Uploading documents to Dropbox, sharing photos over Snapchat or sending videos over Marco Polo feels safe enough to many cellphone users, but civil liberties advocates say privacy laws haven’t kept up with evolving technology.

A bill now in the Utah House of Representatives attempts to strengthen these protections by requiring police to get a warrant before they can access electronic data shared with third parties, such as phone apps or remote storage services. But the proposal’s wording is a source of concern to some state law enforcement and local prosecutors, who say it could hamper their ability to catch criminals and other lawbreakers.

Rep. Craig Hall, who's sponsoring the legislation, said he's just trying to safeguard Utahns from unreasonable searches and seizures.

"I want to make clear that the protections that we now have in the paper world are also in place for the electronic world," Hall, R-West Valley City, told a legislative panel Thursday.

Hall last year ran a bill that called for modifying the state’s constitution to include digital data and communications in the section that enshrines citizen rights to personal security. But his resolution — based on one that Missouri approved in 2014 — died in the House, and Hall said he hoped he’d have more luck this year by trying for a statutory change.

Connor Boyack, founder of the libertarian Libertas Institute, said Utah would be a leader in electronic privacy protection if the Legislature approves Hall's proposal.

In the pre-digital world, the U.S. Supreme Court held that people relinquish some reasonable expectation of privacy when they share their personal information with a third party, such as a bank, Boyack said. But, with the dawn of computer and cellphone technology, data-sharing is less of a choice than a fact of life.

So Hall's bill would require police to obtain a search warrant before seizing any electronic data that a person has shared with a third party, whether it's a Google Drive or an app.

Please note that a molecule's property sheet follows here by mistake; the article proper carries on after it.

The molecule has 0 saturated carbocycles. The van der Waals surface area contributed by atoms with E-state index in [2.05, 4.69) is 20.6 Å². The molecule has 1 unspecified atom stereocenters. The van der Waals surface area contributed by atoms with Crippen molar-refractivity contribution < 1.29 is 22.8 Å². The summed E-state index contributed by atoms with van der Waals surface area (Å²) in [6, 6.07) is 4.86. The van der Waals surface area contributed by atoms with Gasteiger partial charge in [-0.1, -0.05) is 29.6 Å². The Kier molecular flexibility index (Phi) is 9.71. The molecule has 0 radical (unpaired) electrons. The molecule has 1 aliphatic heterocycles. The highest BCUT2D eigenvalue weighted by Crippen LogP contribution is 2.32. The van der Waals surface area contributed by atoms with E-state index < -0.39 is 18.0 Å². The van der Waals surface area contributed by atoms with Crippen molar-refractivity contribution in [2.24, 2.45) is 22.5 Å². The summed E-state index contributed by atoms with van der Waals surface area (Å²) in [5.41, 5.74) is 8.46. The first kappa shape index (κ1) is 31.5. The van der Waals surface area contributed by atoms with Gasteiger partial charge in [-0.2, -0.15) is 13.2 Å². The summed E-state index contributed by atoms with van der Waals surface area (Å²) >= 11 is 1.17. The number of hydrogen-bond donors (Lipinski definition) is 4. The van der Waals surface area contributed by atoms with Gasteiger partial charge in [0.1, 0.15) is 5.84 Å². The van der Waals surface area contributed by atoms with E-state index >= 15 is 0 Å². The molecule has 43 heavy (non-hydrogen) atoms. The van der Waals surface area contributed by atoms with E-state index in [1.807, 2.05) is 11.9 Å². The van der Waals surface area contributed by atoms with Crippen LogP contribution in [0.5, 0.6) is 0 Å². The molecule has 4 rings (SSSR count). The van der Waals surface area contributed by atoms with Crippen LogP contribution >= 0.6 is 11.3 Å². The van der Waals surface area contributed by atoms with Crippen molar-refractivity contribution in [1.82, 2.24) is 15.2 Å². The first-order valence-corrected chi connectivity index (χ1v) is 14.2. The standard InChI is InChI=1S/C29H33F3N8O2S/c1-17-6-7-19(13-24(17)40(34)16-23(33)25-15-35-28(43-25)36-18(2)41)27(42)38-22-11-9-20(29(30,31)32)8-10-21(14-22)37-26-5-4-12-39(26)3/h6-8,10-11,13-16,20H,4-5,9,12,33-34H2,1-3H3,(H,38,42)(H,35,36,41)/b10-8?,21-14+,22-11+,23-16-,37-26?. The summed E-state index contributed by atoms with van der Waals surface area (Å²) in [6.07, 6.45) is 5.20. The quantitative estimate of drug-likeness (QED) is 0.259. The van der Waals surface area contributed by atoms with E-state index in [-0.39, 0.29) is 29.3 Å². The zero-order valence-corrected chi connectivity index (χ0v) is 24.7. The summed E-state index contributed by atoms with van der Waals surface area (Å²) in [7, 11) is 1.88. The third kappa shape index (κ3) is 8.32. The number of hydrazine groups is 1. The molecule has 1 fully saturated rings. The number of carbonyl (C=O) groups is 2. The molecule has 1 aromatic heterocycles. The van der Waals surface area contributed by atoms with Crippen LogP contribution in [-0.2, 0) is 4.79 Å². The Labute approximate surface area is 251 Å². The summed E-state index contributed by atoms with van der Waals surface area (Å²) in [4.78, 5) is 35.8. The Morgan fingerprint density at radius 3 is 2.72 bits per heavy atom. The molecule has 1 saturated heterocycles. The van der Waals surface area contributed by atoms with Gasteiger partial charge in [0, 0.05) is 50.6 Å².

When questioned, Boyack said he doesn’t expect the proposal would handcuff criminal investigations.

"All we're saying is, get a warrant," he told the House Judiciary Committee during a bill hearing Thursday.

The American Civil Liberties Union of Utah is also backing the measure, which is needed as technology advances faster than the courts can keep up, said Marina Lowe, the group's legislative and policy counsel.

However, representatives from the Utah Attorney General’s Office spoke out with concerns about substitute bill language that Hall released shortly before the hearing began.

“The substitute would cripple our ability to investigate internet crimes against children,” David Carlson, the office’s justice director said. “Commerce has moved to the internet and crime has moved to the internet. ... The way this bill is written would hamper investigators' and prosecutors' ability to investigate crime on the internet.”

While Boyack said the bill is aimed at criminal proceedings, speakers from the Attorney General’s Office said the substitute could also inhibit civil-enforcement actions, such as investigations into consumer-protection violations.

A representative of the Utah County and District Attorneys Association said she opposed both the original measure and its substitute, saying they would have sweeping unintended consequences and could interfere with routine government operations.

Several members of the judiciary committee expressed support for the bill in concept and a desire to get it passed, but because of the conflicting testimony, the panel on Thursday voted to hold the measure for further discussion.